Blue corduroy legacy rooted in Ohio

The Back 40: FFA jackets were originally designed to keep a local FFA band warm.

Linden Scheff no longer has the blue corduroy jacket he wore to the National FFA Convention when he was a member of the Fredericktown, Ohio, FFA. “That jacket would be 85 years old,” he points out. Scheff, who is now 99 years old, didn’t realize at the time how historic his jacket would come to be. Neither did his fellow FFA member, Neil Overly, who is also 99.

Back in 1933, their FFA advisor, J.H. “Gus” Lintner, came up with the idea for FFA jackets. He simply didn’t want members of the local FFA band to get cold when they traveled to Kansas City to perform at the National FFA Convention. Previously, the convention had been held in the summer, but that year it was moved to October, and Lintner thought the weather might be chilly. When Overly, Scheff and the rest of the band showed up at the convention with their new jackets, other delegates were so impressed that they adopted the jackets as the official uniform for members across the country. Since then, more than 3 million jackets have been issued to FFA members.

Home of the FFA jacket
Scheff and Overly recently helped commemorate that moment in FFA history when they unveiled an Ohio Historical Marker that recognizes Fredericktown as the home of the FFA jacket. The marker is located near Fredericktown High School, and six additional signs are posted along roads leading into town.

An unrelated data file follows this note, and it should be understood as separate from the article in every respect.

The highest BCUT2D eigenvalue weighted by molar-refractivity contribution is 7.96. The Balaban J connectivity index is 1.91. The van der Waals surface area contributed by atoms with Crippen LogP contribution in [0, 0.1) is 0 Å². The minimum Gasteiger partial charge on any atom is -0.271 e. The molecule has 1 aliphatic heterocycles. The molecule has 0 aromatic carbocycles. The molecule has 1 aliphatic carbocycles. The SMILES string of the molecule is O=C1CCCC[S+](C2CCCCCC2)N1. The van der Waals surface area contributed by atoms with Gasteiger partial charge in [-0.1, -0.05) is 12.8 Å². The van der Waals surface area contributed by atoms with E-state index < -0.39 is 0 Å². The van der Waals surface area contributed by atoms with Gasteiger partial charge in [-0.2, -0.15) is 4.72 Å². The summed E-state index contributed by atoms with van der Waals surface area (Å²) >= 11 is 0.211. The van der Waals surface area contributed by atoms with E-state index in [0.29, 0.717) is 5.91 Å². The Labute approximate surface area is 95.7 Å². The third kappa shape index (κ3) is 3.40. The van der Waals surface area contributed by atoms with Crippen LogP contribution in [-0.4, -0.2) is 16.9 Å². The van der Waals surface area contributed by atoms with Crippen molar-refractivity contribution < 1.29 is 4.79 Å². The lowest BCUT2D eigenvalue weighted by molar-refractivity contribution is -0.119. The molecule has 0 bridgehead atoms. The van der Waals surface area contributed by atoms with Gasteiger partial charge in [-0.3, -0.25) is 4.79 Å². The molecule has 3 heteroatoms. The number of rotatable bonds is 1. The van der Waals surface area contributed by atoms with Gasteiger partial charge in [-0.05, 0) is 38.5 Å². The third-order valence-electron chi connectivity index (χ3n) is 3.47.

Matt Chrispin, superintendent of Fredericktown Local Schools, coordinated efforts to verify the jacket history for the historical marker application. He realized how special the jackets are several years ago, when he attended the National FFA Convention as vice principal for Marysville Schools. “As far as the eye could see — blue corduroy jackets,” he recalled during the Sept. 8 marker dedication.

Jeff Ward, chief financial officer for the Ohio History Connection, noted that the jacket marker is unique among the many historical markers that describe people, places, things and events from Ohio’s past. “This is the first Ohio Historical Marker to honor an item of clothing,” he explained.

For Holly McClay, Ohio FFA vice president and a former president of the Fredericktown FFA, the marker is a symbol of honor, faith and pride, just as FFA jackets are to members. When people ask where she’s from, she usually has to explain that Fredericktown is a small town that’s 50 miles north of Columbus, Ohio. People may not be familiar with the town, but they are familiar with the jackets, she noted: “The FFA jacket is recognized nationally.”

Original FFA emblems replicated
During the marker dedication ceremony, Mark Hoops, owner of the Universal Lettering Co., presented Overly and Scheff with plaques embroidered with replicas of the emblems from the original Fredericktown FFA jackets. Lintner worked with the company, based in Van Wert, Ohio, to design and make the original jackets, and the company continues to produce FFA jackets. For the last three years they’ve sold about 80,000 every year.

Guests at the ceremony were invited to bring or wear their FFA jackets, and jackets displayed by the crowd showed a few changes in emblem design over the years. Dale Crabtree, one of the directors of the National FFA Organization, told Hoops that another design change might be helpful for former members who can no longer zip their jackets. “Please find a way to keep them from shrinking in the closet.”

 

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